Nov. 18 (Bloomberg) -- U.S. Gulf Coast gasoline climbed to a one-month high as an area refinery reported a power failure and on speculation gasoline was exported to the Caribbean and Latin America.
Conventional, 85.5-octane gasoline, or CBOB, on the coast added 2.75 cents to 14.5 cents a gallon below futures at 2:37 p.m., the strongest level since Oct. 17, according to data compiled by Bloomberg. The conventional, 87-octane grade rose 2.75 cents to a discount of 12.25 cents a gallon, also the narrowest in a month, the data showed.
The differentials shrank after Flint Hills Resources Inc. said an unplanned power loss at its Corpus Christi, Texas, refinery, resulted in flaring Nov. 16. Citgo Petroleum Corp.’s Corpus Christi plant was undergoing maintenance as of Nov. 14 while its Lake Charles, Louisiana, site shut equipment after a fire on Nov. 7.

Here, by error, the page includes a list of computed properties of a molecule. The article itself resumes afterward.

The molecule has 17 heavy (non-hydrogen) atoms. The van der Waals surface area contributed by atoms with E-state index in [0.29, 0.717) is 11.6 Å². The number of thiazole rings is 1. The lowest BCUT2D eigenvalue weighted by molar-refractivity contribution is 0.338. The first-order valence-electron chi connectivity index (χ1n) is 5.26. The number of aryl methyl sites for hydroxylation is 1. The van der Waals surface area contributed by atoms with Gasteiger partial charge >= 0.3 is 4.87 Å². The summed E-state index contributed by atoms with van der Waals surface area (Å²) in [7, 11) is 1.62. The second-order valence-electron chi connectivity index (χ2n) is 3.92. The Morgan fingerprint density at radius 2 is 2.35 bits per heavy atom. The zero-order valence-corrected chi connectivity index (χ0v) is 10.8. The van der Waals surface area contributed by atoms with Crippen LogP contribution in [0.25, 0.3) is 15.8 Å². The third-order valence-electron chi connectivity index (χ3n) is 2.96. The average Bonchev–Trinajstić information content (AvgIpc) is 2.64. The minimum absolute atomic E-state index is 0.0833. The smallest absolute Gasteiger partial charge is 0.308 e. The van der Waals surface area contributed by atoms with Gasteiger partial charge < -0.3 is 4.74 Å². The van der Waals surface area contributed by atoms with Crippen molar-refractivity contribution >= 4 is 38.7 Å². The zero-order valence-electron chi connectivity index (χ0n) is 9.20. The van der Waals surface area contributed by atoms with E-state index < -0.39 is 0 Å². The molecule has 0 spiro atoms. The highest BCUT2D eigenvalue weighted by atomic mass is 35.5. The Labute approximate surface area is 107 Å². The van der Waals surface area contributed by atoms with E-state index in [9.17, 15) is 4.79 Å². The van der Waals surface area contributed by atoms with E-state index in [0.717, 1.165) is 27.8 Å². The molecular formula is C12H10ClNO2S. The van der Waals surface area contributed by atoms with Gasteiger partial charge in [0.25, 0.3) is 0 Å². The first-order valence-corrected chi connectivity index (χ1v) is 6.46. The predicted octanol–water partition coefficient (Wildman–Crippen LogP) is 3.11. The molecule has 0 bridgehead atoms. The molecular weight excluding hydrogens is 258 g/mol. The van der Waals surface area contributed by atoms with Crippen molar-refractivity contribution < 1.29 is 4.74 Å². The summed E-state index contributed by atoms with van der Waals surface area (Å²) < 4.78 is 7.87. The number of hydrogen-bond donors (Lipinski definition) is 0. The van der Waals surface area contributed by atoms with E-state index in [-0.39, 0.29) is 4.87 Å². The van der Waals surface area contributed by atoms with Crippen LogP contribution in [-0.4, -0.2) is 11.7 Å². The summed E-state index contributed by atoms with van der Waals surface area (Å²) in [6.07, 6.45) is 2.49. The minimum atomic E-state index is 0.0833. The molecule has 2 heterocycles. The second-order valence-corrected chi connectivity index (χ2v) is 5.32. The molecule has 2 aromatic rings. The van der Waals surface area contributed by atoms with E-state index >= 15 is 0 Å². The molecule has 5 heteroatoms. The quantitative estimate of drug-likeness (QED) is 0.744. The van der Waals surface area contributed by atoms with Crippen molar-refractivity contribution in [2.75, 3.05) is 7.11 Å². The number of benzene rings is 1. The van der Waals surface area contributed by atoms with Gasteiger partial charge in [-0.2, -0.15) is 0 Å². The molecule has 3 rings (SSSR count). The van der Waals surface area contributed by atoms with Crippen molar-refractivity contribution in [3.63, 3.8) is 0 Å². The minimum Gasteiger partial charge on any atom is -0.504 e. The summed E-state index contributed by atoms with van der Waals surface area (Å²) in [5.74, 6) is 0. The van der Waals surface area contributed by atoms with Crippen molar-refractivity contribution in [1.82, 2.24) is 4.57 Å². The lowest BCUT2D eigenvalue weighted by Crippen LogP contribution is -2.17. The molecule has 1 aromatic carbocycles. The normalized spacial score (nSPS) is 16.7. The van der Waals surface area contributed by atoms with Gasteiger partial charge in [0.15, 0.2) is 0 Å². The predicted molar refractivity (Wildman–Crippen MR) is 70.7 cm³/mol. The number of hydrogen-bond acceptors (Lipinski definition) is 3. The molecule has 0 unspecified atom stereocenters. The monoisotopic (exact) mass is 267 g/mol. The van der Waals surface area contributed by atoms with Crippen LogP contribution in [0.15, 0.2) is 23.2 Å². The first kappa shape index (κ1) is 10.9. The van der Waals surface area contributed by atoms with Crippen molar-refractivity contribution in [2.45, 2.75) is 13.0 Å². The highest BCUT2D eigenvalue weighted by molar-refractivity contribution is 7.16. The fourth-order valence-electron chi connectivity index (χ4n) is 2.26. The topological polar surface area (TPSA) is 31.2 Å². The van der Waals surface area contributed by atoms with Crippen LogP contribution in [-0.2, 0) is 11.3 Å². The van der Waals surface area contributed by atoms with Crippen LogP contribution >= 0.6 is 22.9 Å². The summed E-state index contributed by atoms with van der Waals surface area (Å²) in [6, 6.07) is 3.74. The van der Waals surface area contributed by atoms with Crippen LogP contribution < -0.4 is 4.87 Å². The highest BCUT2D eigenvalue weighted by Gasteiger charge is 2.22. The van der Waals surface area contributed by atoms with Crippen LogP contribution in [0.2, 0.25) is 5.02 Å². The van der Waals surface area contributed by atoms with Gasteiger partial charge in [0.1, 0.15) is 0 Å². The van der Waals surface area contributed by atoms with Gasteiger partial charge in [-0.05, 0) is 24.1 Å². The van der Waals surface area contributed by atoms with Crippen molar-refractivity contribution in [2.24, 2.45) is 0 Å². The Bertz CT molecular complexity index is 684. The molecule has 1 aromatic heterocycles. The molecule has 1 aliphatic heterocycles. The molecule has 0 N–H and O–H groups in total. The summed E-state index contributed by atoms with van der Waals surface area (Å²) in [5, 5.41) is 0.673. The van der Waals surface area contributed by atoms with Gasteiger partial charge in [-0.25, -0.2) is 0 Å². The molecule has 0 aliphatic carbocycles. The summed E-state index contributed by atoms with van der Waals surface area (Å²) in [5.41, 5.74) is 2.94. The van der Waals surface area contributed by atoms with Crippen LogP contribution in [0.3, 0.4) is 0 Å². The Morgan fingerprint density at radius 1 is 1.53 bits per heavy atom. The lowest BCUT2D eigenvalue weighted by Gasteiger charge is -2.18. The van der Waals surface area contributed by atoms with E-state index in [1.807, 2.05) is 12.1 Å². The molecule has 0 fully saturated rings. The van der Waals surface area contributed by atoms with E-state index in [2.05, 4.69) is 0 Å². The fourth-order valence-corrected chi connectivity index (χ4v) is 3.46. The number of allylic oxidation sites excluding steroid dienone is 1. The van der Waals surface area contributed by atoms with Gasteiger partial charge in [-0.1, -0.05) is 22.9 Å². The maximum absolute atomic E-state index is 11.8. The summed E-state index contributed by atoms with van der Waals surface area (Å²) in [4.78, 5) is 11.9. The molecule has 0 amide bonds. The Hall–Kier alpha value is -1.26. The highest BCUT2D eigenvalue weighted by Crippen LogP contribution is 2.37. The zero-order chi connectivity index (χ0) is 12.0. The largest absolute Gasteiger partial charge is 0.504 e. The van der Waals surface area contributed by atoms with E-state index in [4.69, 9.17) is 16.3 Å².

About nine ships were set to carry products to the Caribbean and South and Central America in the seven days ended today, compared with eight in a week earlier, according to data compiled by Bloomberg.
Increases in gasoline-related exports from the U.S. Gulf Coast are linked to low utilization rates in Venezuela, according a weekly report by Energy Analytics Group Ltd.
Output from Venezuela’s 955,000-barrel-a-day Paraguana refining center slipped to 64 percent of capacity in November, while the El Palito site experienced a fire in a tank Nov. 10.
The 3-2-1 crack spread on the U.S. Gulf Coast, a rough measure of refining margins based on West Texas Intermediate oil in Cushing, Oklahoma, climbed $1.29 to $16.97 a barrel. The same spread, based on Light Louisiana Sweet oil, the Gulf Coast benchmark, rose 29 cents to $14.27 a barrel, the eighth consecutive gain and highest since February, according to data compiled by Bloomberg.
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